11th Jul, 2019
The research, conducted by ethical car recycling specialists Scrap Car Network has found that 27% of UK commuters use the time between home and work to learn new skills and take in new knowledge. The most popular self-improvement activities include educational audiobooks, educational podcasts and language apps.
Car drivers are the most likely to dedicate their commute to education, with 29% of motorists saying the activity they did most on their commute involved learning or developing new skills.
Survey participants were asked to name the activity they do most frequently on their daily commutes. In general, 57% of commuters use their travel time for entertainment, with listening to music, non-educational podcasts and leisure reading among the most popular activities.
Nine percent use their commute for socialising, either in person by travelling to work with friends, or via messaging apps and on the phone. Six percent of commuters say using social media is their time-killing activity of choice between home and work and one percent of commuters use the time to do work, such as answering emails and doing admin.
Habits varied between commuter types though. Motorists, cyclists and pedestrians were more likely to engage in passive activities, such as podcast and audiobook listening. People using public transport were more likely to be active, engaging in tasks such as reading and using social media.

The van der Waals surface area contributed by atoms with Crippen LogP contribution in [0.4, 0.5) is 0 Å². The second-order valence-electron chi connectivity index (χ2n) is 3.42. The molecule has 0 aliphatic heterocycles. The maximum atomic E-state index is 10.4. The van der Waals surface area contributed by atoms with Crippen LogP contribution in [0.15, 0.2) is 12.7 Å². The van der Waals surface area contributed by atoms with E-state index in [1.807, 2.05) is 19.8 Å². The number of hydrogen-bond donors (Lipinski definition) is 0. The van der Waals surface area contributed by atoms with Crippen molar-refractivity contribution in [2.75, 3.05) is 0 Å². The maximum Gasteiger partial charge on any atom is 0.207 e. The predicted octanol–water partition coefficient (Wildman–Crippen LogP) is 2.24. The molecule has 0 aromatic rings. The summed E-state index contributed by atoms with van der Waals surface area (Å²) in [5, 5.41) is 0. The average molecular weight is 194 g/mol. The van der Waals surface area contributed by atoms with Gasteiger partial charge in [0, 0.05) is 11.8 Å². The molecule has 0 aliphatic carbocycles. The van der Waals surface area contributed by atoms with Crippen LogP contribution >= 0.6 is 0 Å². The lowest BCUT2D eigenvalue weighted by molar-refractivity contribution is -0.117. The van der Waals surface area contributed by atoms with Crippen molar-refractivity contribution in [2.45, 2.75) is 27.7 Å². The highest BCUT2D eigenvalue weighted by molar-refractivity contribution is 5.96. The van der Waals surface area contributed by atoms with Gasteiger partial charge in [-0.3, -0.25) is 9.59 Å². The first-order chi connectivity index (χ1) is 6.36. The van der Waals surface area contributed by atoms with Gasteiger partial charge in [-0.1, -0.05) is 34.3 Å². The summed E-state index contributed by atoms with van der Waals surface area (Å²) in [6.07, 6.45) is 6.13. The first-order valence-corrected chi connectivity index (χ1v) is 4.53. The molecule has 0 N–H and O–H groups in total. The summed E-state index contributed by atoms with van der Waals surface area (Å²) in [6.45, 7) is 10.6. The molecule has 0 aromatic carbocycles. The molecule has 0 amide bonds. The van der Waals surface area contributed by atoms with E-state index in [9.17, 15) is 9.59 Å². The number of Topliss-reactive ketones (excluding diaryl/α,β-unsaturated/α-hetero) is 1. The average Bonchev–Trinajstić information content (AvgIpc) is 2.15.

The top activity among car drivers was listening to the radio. 38% said they simply put on the radio on their way to work. 15% said they listened to their own music using their smartphones, 15% listened to educational audiobooks, 14% listened to educational podcasts and 13% listened to non-educational podcasts.
Train, tram and bus users
Due to not being actively involved in getting themselves to work, public transport users engage in a wider range of activities. The most popular activity for public transport commuters is browsing social media. 17% said they used a variety of Twitter, Facebook and Instagram to pass the time on their commute. 16% listen to music, 15% listen to non-educational audiobooks, 13% listen to educational audiobooks and 13% indulged in a little leisure reading, either grabbing a paper or reading a book.
Cycling to work
Cyclists are the most likely to not have a commuting pastime, most likely due to the concentration required to get to work. 24% said they didn’t have a commuting activity. 18% listen to music, 17% listen to educational audiobooks, 14% favour non-educational podcasts and 7% listen to non-educational audiobooks.
About the study, William Fletcher, CEO of Scrap Car Network, says: “Car drivers don’t have the option of engaging in the sort of active pastimes that rail and bus users do, so it’s interesting to see that almost three in ten of them have decided to make the most of the commute by learning and taking new knowledge.
“Since so many cars are equipped with smartphone connectivity, the options for accessing different types of content are greater than ever before. Although most motorists still put on the radio, it’s no longer the only company for a solo motorist so I anticipate this trend of drivers learning-on-the road will grow. And when you add up all of the hours commuters spend in their cars, it’s quite possible they could make serious progress in their chosen fields.”